Scottish Parliament Votes To Oppose Brexit Bill

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Scottish Brexit Minister Mike Russell will now write to Theresa May's de facto deputy, David Lidington, calling on him come to Scotland and hear "hear the concerns of all parties and to discuss with the Scottish Government and the UK Government any new ideas from any of the parties".

Scotland voted against independence by 55 percent in a referendum in 2014, but Sturgeon insists she has a mandate to hold a second vote since Scotland voted against Brexit by 62 percent in 2016.

The EU Withdrawal Bill returns to the House of Lords for its final reading on Wednesday, after which it will return to the House of Commons for reconsideration by MPs.

However, Scottish Government Brexit minister Michael Russell has put forward a motion stating that Holyrood will refuse permission for the changes on the grounds it would "constrain the legislative and executive competence of the Scottish Parliament and Scottish Government".

Scottish politicians at Holyrood refused to give their backing to a key piece of Theresa May's Brexit legislation, paving the way for a constitutional crisis. It also risks playing into the hands of the nationalists who are trying to build a case for another independence referendum. "But the government might ultimately feel it has no alternative". The SNP had its wings clipped and the narrative shifted to how Scotland can keep the powers it has after Britain leaves the EU.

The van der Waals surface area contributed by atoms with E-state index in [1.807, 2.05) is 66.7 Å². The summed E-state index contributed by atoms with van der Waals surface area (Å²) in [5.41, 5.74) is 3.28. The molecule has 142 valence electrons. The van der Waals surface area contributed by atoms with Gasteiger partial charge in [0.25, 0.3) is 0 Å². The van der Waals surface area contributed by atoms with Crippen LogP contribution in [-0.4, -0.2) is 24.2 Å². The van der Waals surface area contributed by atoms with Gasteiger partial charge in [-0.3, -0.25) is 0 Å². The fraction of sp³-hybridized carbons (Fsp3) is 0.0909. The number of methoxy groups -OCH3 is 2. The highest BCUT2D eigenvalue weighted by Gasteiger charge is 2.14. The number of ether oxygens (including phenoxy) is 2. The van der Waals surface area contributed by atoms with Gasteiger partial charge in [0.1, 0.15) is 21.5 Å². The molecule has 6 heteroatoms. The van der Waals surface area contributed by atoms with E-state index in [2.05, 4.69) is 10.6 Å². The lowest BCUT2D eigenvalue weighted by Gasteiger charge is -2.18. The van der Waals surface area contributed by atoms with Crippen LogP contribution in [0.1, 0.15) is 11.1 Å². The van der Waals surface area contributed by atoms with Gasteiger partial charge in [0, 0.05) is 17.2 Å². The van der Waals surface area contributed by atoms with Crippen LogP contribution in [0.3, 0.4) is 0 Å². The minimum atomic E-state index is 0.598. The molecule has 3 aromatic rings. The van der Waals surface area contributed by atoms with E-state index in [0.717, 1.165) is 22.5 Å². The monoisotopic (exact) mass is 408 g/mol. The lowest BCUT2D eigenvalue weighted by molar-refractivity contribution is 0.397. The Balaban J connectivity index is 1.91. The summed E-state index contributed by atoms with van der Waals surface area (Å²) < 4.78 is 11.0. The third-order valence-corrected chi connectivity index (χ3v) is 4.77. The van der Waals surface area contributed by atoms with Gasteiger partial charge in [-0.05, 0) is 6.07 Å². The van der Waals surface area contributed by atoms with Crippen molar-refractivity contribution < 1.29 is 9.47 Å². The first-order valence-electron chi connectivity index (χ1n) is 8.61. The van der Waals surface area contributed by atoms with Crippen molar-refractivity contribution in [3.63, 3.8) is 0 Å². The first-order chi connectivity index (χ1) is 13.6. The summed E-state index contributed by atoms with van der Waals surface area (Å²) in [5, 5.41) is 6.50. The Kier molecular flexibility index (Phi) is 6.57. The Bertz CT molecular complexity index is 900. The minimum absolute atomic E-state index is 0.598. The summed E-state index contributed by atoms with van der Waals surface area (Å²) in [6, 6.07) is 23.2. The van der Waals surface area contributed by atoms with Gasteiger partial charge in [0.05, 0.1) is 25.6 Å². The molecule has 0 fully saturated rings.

"I feel if we could put all the constitutional hoo-ha, all the bickering and politicking aside, both Scotland's governments could work together to get us a really good deal from leaving the European Union", he told BBC Radio Scotland.

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SNP, Labour, Liberal Democrat and Green MSPs are all expected to vote against backing the EU Withdrawal Bill, with only the Conservatives set to offer their support.

The Scottish vote came as Ms May's cabinet subcommittee on Brexit met amid enduring differences over Britain's customs relationship with the European Union after Brexit.

Scotland is responsible for its own education, health and transport policies as well as the judicial system and some financial affairs.

The British government said it would refer that bill to legal officers and a hearing is scheduled for July in the Supreme Court unless agreement can be found before then.

Mr Mundell said Brexit would leave the Scottish Parliament with more powers and responsibilities than it now has, and pointed out it had recently been handed powers over income tax the welfare system.

United Kingdom ministers are likely to continue their negotiations with their Scottish counterparts and hope to come up with a deal and put the vote to MSPs again.